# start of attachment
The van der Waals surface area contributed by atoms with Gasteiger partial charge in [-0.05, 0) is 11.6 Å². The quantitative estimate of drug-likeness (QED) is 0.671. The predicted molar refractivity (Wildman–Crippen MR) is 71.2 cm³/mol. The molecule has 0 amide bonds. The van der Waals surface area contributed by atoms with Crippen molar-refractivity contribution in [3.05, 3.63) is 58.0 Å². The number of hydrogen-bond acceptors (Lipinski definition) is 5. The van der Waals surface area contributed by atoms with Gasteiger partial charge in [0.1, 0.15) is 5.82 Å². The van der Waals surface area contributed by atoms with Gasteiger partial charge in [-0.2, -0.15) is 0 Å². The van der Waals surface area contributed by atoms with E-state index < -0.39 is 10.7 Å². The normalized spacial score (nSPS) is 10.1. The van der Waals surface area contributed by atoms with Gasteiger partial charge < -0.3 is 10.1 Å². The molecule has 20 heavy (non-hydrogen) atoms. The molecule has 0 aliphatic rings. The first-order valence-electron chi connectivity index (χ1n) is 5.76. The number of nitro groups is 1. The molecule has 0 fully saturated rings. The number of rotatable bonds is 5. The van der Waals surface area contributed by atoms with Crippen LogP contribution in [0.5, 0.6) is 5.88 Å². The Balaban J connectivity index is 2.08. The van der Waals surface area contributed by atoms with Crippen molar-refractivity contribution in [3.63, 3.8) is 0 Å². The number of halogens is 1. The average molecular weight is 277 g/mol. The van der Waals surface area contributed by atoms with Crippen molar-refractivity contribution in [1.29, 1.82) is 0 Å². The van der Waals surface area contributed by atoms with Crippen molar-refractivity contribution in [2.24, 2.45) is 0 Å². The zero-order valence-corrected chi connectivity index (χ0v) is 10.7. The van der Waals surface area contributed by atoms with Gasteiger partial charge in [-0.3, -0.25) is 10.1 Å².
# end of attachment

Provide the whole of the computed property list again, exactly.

The van der Waals surface area contributed by atoms with Gasteiger partial charge in [-0.05, 0) is 11.6 Å². The quantitative estimate of drug-likeness (QED) is 0.671. The predicted molar refractivity (Wildman–Crippen MR) is 71.2 cm³/mol. The molecule has 0 amide bonds. The van der Waals surface area contributed by atoms with Crippen molar-refractivity contribution in [3.05, 3.63) is 58.0 Å². The number of hydrogen-bond acceptors (Lipinski definition) is 5. The van der Waals surface area contributed by atoms with Gasteiger partial charge in [0.1, 0.15) is 5.82 Å². The van der Waals surface area contributed by atoms with Gasteiger partial charge in [-0.2, -0.15) is 0 Å². The van der Waals surface area contributed by atoms with E-state index < -0.39 is 10.7 Å². The normalized spacial score (nSPS) is 10.1. The van der Waals surface area contributed by atoms with Gasteiger partial charge < -0.3 is 10.1 Å². The molecule has 20 heavy (non-hydrogen) atoms. The molecule has 0 aliphatic rings. The first-order valence-electron chi connectivity index (χ1n) is 5.76. The number of nitro groups is 1. The molecule has 0 fully saturated rings. The number of rotatable bonds is 5. The van der Waals surface area contributed by atoms with Crippen LogP contribution in [0.5, 0.6) is 5.88 Å². The Balaban J connectivity index is 2.08. The van der Waals surface area contributed by atoms with Crippen molar-refractivity contribution in [3.63, 3.8) is 0 Å². The number of halogens is 1. The average molecular weight is 277 g/mol. The van der Waals surface area contributed by atoms with Crippen molar-refractivity contribution in [1.29, 1.82) is 0 Å². The van der Waals surface area contributed by atoms with Crippen molar-refractivity contribution in [2.24, 2.45) is 0 Å². The zero-order valence-corrected chi connectivity index (χ0v) is 10.7. The van der Waals surface area contributed by atoms with Gasteiger partial charge in [-0.3, -0.25) is 10.1 Å².